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Taking stock of the Giants’ trade stock

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The team just played their 40th game, so what better time to talk about trading everyone away?

Atlanta Braves v San Francisco Giants Photo by Thearon W. Henderson/Getty Images

When is it too early in the season to talk about trading away every Giants player you love for prospects and spare parts?

Trick question! It’s never too early to talk about trading. Let the rosterbating begin!

Yesterday, the Giants staged yet another thrilling comeback (hooray!), boosting their record to 17-23 (hooray?) and remaining 8.5 games behind the first-place Los Angeles Dodgers (oh). Meanwhile, Madison Bumgarner released his updated no-trade list, spurring questions of where he’ll ultimately end up later this season, and self-appointed class clown/disgruntled employee Derek Holland’s errant complaint seemed to suggest that more drastic roster moves are on the way.

Given Farhan Zaidi’s penchant for roster churn and the head-scratching elimination of August waivers, the inevitable Tradexodus may be starting sooner than we think. So let’s take a look at some of the Giants’ bigger trading chips and see whose trade stock has gone up, gone down, or remain unchanged through 40 games.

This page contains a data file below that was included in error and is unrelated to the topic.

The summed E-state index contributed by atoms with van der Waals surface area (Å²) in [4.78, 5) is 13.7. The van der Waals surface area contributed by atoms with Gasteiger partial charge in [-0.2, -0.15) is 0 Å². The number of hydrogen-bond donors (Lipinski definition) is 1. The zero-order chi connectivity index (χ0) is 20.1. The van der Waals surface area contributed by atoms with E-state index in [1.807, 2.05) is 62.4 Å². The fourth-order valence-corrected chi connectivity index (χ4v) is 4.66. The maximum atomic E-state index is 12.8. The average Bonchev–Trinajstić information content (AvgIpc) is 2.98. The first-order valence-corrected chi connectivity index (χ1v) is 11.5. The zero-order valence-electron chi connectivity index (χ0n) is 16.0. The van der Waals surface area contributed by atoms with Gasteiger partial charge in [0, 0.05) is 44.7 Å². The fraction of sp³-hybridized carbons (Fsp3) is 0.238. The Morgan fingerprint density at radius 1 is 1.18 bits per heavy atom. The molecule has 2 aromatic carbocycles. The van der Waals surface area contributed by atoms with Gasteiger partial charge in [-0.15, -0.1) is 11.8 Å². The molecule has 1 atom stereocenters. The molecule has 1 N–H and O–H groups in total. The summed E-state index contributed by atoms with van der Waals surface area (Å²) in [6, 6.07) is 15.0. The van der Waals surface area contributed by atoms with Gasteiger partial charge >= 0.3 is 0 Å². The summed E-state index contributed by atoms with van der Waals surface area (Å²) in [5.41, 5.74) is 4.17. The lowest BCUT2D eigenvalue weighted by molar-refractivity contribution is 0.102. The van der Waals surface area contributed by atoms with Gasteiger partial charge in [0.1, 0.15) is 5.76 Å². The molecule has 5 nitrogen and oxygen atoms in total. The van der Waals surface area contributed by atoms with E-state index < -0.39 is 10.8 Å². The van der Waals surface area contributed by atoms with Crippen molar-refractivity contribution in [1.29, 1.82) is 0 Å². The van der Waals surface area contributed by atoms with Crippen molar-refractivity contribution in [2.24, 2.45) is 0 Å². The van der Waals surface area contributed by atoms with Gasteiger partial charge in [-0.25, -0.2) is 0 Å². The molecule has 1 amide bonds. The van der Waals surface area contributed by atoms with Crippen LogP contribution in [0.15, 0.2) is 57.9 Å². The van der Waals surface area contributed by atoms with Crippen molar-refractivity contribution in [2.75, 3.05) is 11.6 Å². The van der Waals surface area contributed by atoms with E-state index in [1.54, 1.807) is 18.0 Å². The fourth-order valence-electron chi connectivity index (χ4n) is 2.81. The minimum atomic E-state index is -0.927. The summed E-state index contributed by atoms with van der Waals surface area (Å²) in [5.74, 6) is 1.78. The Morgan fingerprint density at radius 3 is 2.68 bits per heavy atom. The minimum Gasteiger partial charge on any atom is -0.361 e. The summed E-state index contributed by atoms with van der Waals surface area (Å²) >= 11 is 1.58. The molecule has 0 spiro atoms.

Buster Posey, Brandon Crawford, Joe Panik, Evan Longoria, Jeff Samardzija, Derek Holland, Mark Melancon

Before we get started, I think it’s worth pointing just how many players I’d put in what I’m going to call the “don’t even bother” category. None of these players are likely to get traded for some combination of reasons: Either their salaries are onerous, they’re (fake) injured, they’ve got NTCs, the Giants need somebody to throw pitches, they’re too beautiful for other teams…

…or they’re, you know, not good at baseball.

At least, not good enough to offset the other listed issues and to net the Giants anything of real value. So they’re staying put for now.

Brandon Belt – Stock Remains Unchanged

2019 Stats: .228/.347/.480, 6 HR, .827 OPS

Contract (including 2019): 3 years, $51.6 million

Number of strikeouts caught looking: ∞

Despite an ugly batting average, Belt has put up a typically solid season so far, getting on base at an above-average clip and racking up a team-leading 17 extra-base hits. Outside of Pablo(l) Sandoval, he’s basically been the only competent hitter on the team.